Marian Coffin was also deeply influenced by Gertrude Jekyll (1843-1932), by Charles Platt (1861-1933), and by the fashionable Edith Wharton (1862-1937). Jekyll, the grand dame of English landscape design, was a strong proponent of the use of native plants, and was an early adopter of impressionistic color palettes. She was also very assured in her employment of garden ornament, taking cues from Italian gardens and paying special attention to the relationship between ornament and architecture. Platt, a successful American architect and designer whose Italian Gardens (1894) reinvigorated the study of Italian Renaissance gardens, loved using semi-circular features at the ends of rectangular gardens, and figural fountains in pools, two design elements that Coffin often borrowed. Wharton, known mainly for her literary achievements, was also a keen gardener and garden designer. Her book, Italian Villas and their Gardens (1904) was as influential as Platt's in bringing the Italianate style-with its symmetrical and highly structured schemes-to the forefront of American garden design.
Coffin was particularly keen on promoting the importance of trees in gardening, since flowerbeds typically got most of the glory. She wrote dozens of articles for magazines, but published only one book: Trees and Shrubs for Landscape Effects (1940), in which she discusses the critical role of trees as design elements. In this volume, Coffin reminds the reader that trees "screen unsightly objects, they camouflage the service quarters and form the background to garden and lawn. They are planted to frame in far views, to give the effect of distance and to create vistas". Her interest in trees was fueled by her studies in Cambridge, MA, not only at M.I.T., but also at the Arnold Arboretum and the Bussey Institution, Harvard University's centers of horticultural research. Trained by the Arboretum's master horticulturalists, Professor John George Jack (1861-1949) and Director Charles Sprague Sargent (1841-1927), Coffin had a very firm grasp on the nature of trees, how they would grow, and how they would affect the bones of her gardens over time. Paying close attention to trees also meant that she was not just designing formal flower gardens close to the house, but was instead laying out the whole property, from entry gate, to driveway, to more distant forested areas on site. Coffin shaped the entire landscape, and was brilliant in her ability to plan for the evolution of shrubs, beds, and tree lines through the years. [Photos: Top, The Bussey Institute, Century Illustrated Volume 12, 1876, public domain via Wikimedia Commons; bottom, Arnold Arboretum (Path up Bussey Hill) courtesy Bostonian13, CC BY-SA 3.0, via Wikimedia Commons]
Marian Coffin's devotion to trees led to the creation, under her direction, of a number of arboreta, both private and public. In 1922, Coffin was hired to design the gardens of Hillwood, the Brookville, Long Island estate of Marjorie Merriweather Post and E.F. Hutton. This property included formal gardens with topiaries and a substantial arboretum filled with magnificent specimens, including Japanese Pagoda Dogwood, Tulip Trees, American Elm, and Norway Spruce. Coffin typically planted mature trees of thirty to forty feet to give, as she noted in her May 1924 House and Garden article on the Post/Hutton project, an "impression of great age" to a landscape that had only just been constructed. Happily, Hillwood, a veritable Gold Coast masterpiece, was acquired by Long Island University in 1951 and has been largely preserved. As of 2002, the Community Arboretum, comprised of many of the trees planted by Marian Coffin, is open for public enjoyment.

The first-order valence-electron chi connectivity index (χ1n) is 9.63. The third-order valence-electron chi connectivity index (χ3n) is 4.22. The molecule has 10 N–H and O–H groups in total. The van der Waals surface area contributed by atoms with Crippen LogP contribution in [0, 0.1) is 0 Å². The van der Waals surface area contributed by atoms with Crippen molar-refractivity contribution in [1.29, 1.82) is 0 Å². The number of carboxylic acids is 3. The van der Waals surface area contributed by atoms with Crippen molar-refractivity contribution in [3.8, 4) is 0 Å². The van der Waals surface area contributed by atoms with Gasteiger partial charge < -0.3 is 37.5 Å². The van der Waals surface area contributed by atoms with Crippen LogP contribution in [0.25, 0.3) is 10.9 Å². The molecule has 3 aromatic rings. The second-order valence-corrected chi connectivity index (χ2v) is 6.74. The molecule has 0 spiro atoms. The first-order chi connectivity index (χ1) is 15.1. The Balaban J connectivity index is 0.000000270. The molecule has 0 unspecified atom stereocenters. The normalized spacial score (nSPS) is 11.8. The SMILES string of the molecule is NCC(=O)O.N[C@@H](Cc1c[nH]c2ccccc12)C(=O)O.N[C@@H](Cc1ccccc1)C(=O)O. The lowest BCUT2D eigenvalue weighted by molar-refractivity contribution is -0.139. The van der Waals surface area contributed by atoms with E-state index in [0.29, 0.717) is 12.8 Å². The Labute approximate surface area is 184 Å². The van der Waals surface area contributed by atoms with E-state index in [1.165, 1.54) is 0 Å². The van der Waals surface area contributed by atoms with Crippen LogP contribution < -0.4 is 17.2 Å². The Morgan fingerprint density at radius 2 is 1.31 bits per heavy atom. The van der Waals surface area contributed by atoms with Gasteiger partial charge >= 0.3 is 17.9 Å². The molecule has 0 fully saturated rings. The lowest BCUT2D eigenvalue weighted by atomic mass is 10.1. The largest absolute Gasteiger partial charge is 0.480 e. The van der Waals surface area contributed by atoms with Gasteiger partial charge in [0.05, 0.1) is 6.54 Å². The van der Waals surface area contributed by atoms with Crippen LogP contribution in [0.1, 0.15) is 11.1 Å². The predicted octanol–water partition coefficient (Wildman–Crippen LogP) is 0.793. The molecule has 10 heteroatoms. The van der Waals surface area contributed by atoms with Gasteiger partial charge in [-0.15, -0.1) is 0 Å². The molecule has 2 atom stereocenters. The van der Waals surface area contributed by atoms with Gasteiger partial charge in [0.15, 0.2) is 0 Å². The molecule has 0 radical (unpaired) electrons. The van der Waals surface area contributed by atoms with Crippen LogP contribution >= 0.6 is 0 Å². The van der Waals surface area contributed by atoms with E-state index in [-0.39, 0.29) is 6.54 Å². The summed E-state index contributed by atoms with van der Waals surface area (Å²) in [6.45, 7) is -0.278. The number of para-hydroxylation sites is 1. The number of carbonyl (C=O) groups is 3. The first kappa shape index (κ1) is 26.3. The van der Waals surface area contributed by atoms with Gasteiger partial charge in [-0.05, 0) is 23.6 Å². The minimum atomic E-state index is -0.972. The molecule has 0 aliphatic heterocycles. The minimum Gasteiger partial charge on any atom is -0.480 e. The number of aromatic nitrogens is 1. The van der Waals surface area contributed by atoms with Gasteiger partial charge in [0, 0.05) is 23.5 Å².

Coffin also established arboreta at Clayton, the Childs Frick estate, in Roslyn, Long Island; Winterthur; and the University of Delaware, among other locations. Clayton, now occupied by the Nassau County Museum of Art, features an arboretum (pinetum) with more than 200 rare conifers in addition to forested ravines and a 450-foot formal flower garden. [Of special note: the Museum's formal garden has been painstakingly restored in recent years, making it a prime spot to see Coffin's work in person. Conservation efforts are ongoing, with special attention paid to the teak trellises installed at the south end of the formal parterre. This impressive structure, designed in 1931 by the architectural firm, Milliken-Bevin, in conjunction with Coffin's plans, rates as one of our nation's finest examples of classical-style treillage. [Photos: Archival photo of formal garden and photo of trellises courtesy Nassau County Museum of Art]